Microsoft Office Tutorials and References
In Depth Information
For VBA to execute this macro, it must go through the same behind-the-scenes gyrations four
separate times to satisfy each of the four commands that reference range A1. And if your workbook
design changes, where you move the number of interest from cell A1 to cell K5, you need to go into
the code, find each related code line, and change the cell reference from A1 to K5.
Fortunately, there is a better way to handle this kind of situation — by declaring a variable to refer
to the value in cell A1 just once, like this:
Dim myValue As Integer
myValue = Range(“A1”).Value
Range(“C3”).Value = myValue
Range(“D5”).Value = myValue / 12
Range(“E7”).Value = myValue * 365
MsgBox “The original value is “ & myValue
By assigning the number value in cell A1 to the myValue variable, you’ve increased your code’s
efficiency and its readability, and VBA will keep the number value in memory without having to
reevaluate cell A1. Also, if your cell of interest changes from A1 to some other cell, say cell K5,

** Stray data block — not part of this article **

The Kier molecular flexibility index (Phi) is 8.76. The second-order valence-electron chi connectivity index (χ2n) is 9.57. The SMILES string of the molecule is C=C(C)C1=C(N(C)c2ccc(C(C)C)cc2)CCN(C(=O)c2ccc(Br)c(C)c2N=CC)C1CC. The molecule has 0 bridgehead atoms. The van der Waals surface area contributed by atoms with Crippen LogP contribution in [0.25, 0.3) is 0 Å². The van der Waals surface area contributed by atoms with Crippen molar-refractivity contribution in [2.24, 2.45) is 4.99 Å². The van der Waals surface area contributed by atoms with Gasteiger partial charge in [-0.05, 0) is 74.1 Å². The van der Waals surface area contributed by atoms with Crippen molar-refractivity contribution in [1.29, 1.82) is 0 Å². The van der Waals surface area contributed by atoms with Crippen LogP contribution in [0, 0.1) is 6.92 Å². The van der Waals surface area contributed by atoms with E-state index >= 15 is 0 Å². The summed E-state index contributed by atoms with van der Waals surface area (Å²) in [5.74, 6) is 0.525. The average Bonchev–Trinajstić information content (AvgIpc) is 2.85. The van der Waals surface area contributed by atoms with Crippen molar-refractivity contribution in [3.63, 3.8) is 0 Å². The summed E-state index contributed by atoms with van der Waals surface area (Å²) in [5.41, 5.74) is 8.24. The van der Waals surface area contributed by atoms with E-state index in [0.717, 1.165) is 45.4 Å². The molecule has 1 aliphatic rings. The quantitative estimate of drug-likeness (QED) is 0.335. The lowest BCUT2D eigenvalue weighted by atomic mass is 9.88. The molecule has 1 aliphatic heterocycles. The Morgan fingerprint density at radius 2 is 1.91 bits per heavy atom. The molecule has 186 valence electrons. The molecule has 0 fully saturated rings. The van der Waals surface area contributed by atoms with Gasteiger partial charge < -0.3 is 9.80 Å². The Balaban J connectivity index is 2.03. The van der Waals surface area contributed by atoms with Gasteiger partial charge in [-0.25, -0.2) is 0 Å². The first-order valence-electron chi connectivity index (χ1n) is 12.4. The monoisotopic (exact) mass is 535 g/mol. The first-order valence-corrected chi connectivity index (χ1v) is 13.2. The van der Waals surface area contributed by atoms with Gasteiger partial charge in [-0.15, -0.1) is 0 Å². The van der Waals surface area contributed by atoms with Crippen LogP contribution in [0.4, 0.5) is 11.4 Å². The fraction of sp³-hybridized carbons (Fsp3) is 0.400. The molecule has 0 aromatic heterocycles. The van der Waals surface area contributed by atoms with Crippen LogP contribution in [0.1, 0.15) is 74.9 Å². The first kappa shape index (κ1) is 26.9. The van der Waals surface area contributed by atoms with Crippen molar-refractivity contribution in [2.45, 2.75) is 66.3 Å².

you only need to edit the cell address in the assignment code line to refer to cell K5, like so:
myValue = Range(“K5”).Value
As you’ve probably noticed in this situational example, a variable declaration is advisable, but it is
not an absolute requirement for the WithoutVariable macro to function. However, as you will see
in the upcoming lessons, variable declaration will be a necessary practice for handling more
complex tasks that involve loops, object manipulation, and conditional decision-making. Don’t worry —
after you see a few examples of variables in action and start practicing with them on your own,
you’ll quickly get the hang of when and how to declare variables.
dATA T ypEs
Simply stated, VBA’s role in life is to manipulate data in a way your computer can understand it. A
computer sees information only as a series of binary numbers such as 0s and 1s — very differently
than how humans see information as numerals, symbols, and letters of the alphabet.
Your macros will inevitably manipulate data of varying types, such as text, or numbers, or range
objects. Part of VBA’s job is to bridge the communication gap between humans and computers,
by providing a method for telling the computer what type of data is being referred to in code.
When you specify a data type in VBA, you help the computer to know how it should regard your
data so that your macros will produce the results you’d expect, based on the types of data you are
understanding the different data Types
Data types are the different kinds of ways you can store data in memory. Table 6-1 shows a list of
common data types, with their descriptions and memory usage.